Table of Contents
A disinfectant chemical agent is used mainly on hard surfaces and in water (such as drinking water or wastewater) to destroy or inactivate pathogens (bacteria, viruses, and fungi) or reduce their concentration considerably.
Types of Disinfectants
Several major categories of disinfectants are used in the maintenance of commercial and industrial facilities. Below are some of the more common types. While not a complete list, these cover the vast majority in use today. For more detailed information on the experts and cons of these types of disinfectants, see Nyco’s 101 Liquid Disinfectant Table.
In particular, when experts first identify a pathogen such as SARS-CoV-2 that causes COVID-19, it classified as an “emerging pathogen.” The EPA only allows certain disinfectants to labeled as effective against emerging pathogens. Nyco has several disinfectants with this particular claim. Read the label on your disinfectant to see if it contains the emerging pathogen statement.
As a ready-to-disinfectant, hydrogen peroxide products considered safe, environmentally friendly, and environmentally friendly. Because they break down into the natural elements of water and oxygen. H2O2 disinfectants tend to kill a wide range of bacteria and viruses quickly, are mildly acidic, and clean effectively. Some RTU products like Nyco HPX Hydrogen Peroxide Disinfectant Cleaners remove SARS-CoV-2 in just one minute. However, users should be careful with concentrated hydrogen peroxide as it can be unstable and dangerous.
It kills many organisms, including resistant viruses, and highly recommended for purifying body fluids. Chlorine-based disinfectants are inexpensive and have relatively short elimination times; however, they can be corrosive, discolor and irritate if not used according to instructions.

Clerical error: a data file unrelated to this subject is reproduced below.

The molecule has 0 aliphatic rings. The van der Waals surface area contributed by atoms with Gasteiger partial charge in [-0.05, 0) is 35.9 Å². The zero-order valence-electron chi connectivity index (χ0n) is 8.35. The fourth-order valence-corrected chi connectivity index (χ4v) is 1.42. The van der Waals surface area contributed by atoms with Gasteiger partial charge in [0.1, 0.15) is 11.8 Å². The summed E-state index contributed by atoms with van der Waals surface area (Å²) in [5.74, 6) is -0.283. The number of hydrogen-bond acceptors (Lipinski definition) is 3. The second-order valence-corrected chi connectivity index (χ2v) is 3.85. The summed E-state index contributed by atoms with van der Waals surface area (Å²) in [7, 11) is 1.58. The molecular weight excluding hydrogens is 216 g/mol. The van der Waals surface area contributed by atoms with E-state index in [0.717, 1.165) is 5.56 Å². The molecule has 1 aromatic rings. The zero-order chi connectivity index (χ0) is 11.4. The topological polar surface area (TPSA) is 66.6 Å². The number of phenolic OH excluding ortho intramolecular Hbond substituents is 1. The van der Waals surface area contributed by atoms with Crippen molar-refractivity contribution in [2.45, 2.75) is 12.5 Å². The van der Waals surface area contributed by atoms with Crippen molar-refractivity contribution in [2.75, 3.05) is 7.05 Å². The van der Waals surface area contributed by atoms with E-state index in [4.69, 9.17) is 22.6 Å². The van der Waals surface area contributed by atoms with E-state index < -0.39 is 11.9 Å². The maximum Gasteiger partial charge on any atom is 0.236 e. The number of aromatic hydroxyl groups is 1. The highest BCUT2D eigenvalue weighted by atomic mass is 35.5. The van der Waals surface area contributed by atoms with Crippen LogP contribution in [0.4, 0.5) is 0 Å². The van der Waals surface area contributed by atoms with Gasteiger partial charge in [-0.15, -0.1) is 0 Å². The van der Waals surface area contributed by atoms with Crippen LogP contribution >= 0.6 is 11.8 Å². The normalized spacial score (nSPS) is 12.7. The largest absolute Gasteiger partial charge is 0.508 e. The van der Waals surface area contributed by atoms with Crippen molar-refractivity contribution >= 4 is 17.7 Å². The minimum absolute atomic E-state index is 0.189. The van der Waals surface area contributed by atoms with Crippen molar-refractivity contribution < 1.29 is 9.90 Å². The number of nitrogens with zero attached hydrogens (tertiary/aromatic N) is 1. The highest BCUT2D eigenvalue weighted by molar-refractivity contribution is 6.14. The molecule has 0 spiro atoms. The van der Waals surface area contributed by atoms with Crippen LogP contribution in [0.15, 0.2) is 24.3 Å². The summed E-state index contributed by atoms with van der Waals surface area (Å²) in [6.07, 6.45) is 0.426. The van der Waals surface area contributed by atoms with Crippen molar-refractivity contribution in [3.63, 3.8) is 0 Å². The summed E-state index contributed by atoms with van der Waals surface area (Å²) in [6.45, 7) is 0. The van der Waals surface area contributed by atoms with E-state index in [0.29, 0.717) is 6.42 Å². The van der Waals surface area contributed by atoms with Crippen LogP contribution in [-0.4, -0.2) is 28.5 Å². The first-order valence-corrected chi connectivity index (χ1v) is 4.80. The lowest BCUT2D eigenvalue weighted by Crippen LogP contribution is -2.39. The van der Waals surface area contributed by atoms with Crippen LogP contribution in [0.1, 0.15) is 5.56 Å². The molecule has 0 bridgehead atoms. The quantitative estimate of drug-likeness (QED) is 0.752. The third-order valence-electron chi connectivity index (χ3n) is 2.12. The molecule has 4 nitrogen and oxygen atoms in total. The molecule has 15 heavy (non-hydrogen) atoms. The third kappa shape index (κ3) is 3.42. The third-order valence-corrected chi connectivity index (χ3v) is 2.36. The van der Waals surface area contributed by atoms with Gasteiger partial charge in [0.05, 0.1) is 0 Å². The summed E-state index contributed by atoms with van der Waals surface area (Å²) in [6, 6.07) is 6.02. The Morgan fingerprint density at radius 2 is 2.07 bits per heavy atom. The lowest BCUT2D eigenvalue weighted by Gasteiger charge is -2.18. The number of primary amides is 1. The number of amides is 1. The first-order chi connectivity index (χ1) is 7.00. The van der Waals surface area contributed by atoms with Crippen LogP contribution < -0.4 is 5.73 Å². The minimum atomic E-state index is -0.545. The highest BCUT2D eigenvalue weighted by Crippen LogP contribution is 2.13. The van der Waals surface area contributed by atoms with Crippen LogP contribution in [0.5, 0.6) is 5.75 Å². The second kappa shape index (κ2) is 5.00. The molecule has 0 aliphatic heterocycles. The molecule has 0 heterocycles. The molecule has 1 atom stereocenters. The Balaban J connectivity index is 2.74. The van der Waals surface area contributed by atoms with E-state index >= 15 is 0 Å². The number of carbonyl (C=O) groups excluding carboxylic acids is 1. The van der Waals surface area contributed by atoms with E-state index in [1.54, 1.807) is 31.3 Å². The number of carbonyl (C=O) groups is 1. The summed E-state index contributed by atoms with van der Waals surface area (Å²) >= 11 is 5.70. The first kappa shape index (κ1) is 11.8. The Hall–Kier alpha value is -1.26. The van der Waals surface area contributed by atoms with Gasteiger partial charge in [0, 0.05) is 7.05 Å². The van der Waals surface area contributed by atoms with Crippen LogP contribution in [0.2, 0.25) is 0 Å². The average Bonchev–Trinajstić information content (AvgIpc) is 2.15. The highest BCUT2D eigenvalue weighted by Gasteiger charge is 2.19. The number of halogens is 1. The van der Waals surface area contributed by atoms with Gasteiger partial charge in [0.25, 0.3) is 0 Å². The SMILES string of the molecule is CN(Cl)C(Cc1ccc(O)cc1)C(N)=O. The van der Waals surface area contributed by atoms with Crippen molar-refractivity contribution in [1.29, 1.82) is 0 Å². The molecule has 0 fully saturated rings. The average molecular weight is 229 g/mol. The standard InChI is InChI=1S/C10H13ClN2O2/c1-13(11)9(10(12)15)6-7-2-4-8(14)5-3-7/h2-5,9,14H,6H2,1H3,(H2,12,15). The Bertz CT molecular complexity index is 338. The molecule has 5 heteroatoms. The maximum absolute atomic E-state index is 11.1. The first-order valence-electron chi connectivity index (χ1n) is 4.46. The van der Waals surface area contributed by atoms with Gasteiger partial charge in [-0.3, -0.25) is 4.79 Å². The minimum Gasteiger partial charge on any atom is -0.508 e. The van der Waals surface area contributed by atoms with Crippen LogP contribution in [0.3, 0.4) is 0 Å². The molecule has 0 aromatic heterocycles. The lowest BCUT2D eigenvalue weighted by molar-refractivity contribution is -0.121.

Very effective against bacteria that cause tuberculosis but requires a high ratio of parts per million (ppm) to effectively disinfection. Some bacteria have developed resistance to aldehydes and can cause asthma and other health problems.
They can disinfect some semi-critical medical devices, but they can discolor surfaces and give off an unpleasant odor (think iodine). Idophores no longer often used in plant care.
The polyaminopropyl biguanide biguanide polymer is specifically bactericidal at low concentrations (10 mg / L). It has a unique mode of action: the polymer strands are embedded in the bacterial cell wall, which ruptures the membrane and reduces its permeability, which is fatal for bacteria. So It also known to bind to bacterial DNA, altering its transcription and causing lethal DNA damage. It has very little toxicity to higher organisms such as human cells, with more complex and protective membranes.